As Miriam sang at the Red Sea, in our Parsha, and as Moses sang the great Shirat HaYam, this Shabbat has music at its core. Not surprisingly, the Haftara for today is also a song of victory, the Song of Deborah after the great victory over the Canaanite city of Hatzor.
The calendar even sings this week. Judaism does not mark the end of winter with a groundhog; the Rabbis looked to the almond trees, the first to bloom as an indication that winter was coming to an end. Today is Tu B’Shevat, the 15th day of the month of Shevat, also known as the New Year for Trees. It is a day that we look forward to the return of the songbirds to the northern cities. In Eastern Europe, children would leave breadcrumbs out for birds to promote even the songs of nature at this time of year.
Rabbi Shira Ainsfeld wrote this week, “Shabbat Shira speaks to the same principle of renewal. The Hasidic master, the Sefat Emet, draws a connection between the Song of the Sea and the verse from Psalms: “God has placed in my mouth a new song.” What is the meaning of this “new” song, he asks? “It means that there is a song in us that will always be there, that has and will always have the power of renewal. It is in our souls and it can never be forgotten. This is the deliverance that is there for every generation.”
This is also the season of song here in our congregation. I hope most of you have heard that we are looking for someone to enhance the music of our services. Synagogues call the Music Director of the congregation a Cantor but that terminology carries with it a lot of baggage. What does it mean to hire a Cantor today and what kind of a Cantor would meet the needs of a modern congregation?
The answer is even more complex because congregations do not grow at a steady rate. Each generation of Jews find the answers they are looking for from our tradition and set everything so that our services meet all of their needs, in music, in tradition, in length and in content. But just as we get it exactly where we want it, a new generation comes along and wants to reset everything.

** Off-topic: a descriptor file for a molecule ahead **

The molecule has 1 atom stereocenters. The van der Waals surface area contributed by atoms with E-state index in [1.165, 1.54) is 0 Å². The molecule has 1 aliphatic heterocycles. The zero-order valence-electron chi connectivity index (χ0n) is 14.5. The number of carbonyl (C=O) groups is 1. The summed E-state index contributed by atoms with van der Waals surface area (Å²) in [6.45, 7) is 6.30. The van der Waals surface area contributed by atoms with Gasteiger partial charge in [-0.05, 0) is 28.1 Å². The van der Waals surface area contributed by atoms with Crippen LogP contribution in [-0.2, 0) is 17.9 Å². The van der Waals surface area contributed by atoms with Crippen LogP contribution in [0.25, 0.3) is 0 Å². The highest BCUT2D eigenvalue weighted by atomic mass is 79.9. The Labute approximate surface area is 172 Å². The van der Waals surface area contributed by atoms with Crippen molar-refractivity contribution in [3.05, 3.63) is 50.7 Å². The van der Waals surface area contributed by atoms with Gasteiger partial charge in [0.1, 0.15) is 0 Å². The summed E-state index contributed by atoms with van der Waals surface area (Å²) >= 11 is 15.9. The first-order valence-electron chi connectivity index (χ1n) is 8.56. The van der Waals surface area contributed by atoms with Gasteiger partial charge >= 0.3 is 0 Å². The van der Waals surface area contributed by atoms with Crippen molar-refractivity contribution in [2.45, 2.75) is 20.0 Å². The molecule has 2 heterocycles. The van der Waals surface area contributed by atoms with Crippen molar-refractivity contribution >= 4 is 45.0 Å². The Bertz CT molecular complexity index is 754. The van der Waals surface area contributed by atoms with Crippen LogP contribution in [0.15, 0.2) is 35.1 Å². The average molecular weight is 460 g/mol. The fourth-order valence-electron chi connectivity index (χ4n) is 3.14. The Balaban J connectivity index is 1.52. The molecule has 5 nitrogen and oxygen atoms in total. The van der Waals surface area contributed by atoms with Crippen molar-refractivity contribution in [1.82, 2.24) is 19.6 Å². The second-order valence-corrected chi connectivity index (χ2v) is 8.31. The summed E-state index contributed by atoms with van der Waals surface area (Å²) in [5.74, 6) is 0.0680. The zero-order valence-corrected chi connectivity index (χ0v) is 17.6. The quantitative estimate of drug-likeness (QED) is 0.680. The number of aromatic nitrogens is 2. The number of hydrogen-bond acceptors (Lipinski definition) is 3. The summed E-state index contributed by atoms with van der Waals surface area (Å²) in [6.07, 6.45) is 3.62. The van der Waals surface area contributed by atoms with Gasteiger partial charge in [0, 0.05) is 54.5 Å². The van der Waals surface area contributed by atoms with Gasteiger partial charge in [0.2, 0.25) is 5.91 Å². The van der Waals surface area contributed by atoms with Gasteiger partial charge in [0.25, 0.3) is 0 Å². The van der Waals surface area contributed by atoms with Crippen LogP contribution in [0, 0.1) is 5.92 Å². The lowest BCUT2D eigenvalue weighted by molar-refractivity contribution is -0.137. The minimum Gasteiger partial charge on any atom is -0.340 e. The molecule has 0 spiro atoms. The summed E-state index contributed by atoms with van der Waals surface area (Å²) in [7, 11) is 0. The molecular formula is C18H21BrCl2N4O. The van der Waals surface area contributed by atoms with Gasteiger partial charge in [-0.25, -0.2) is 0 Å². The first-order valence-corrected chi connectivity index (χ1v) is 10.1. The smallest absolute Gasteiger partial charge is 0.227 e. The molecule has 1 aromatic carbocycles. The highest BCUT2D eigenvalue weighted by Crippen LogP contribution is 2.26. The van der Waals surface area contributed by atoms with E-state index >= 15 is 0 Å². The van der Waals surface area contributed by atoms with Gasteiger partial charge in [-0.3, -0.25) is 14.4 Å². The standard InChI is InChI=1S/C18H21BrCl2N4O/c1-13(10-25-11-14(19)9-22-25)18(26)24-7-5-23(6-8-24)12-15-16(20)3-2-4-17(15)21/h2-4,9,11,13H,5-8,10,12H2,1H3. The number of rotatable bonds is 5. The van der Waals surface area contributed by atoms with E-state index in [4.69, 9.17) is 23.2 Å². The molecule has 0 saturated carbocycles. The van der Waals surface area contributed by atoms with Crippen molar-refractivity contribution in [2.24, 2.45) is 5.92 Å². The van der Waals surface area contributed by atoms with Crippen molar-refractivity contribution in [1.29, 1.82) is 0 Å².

One of the sure signs that one is getting old is to discover that the music you love so much is now being played on the Oldies station. You know it is really bad when you start recognizing what is being played in the background on the elevator. I was at a Super Bowl party last weekend and some of the people there noted that they didn’t understand many of the commercials that were being aired during the game. Sadly, I noted that those commercials were not being pitched to me or my generation. I am no longer in the 18-35 demographic that advertisers are looking for.
Jewish music, especially liturgical music has many of the same challenges. For the last 15 or 20 years, Jewish liturgical styles have changed radically. The needs of Jews coming to pray is changing. Some of the changes are theological. People today are looking to find God in their lives. When I first started paying attention to sermons as a child, a Rabbi would almost never mention God. Today, a Rabbi who can’t talk about God will never speak to the hearts of his or her community. Some of the changes are cultural. My parents would never think to attend a Shabbat service unless dressed in a suit and tie or a skirt or dress. Today worship does not depend on how we dress. We live in a “come as you are” generation.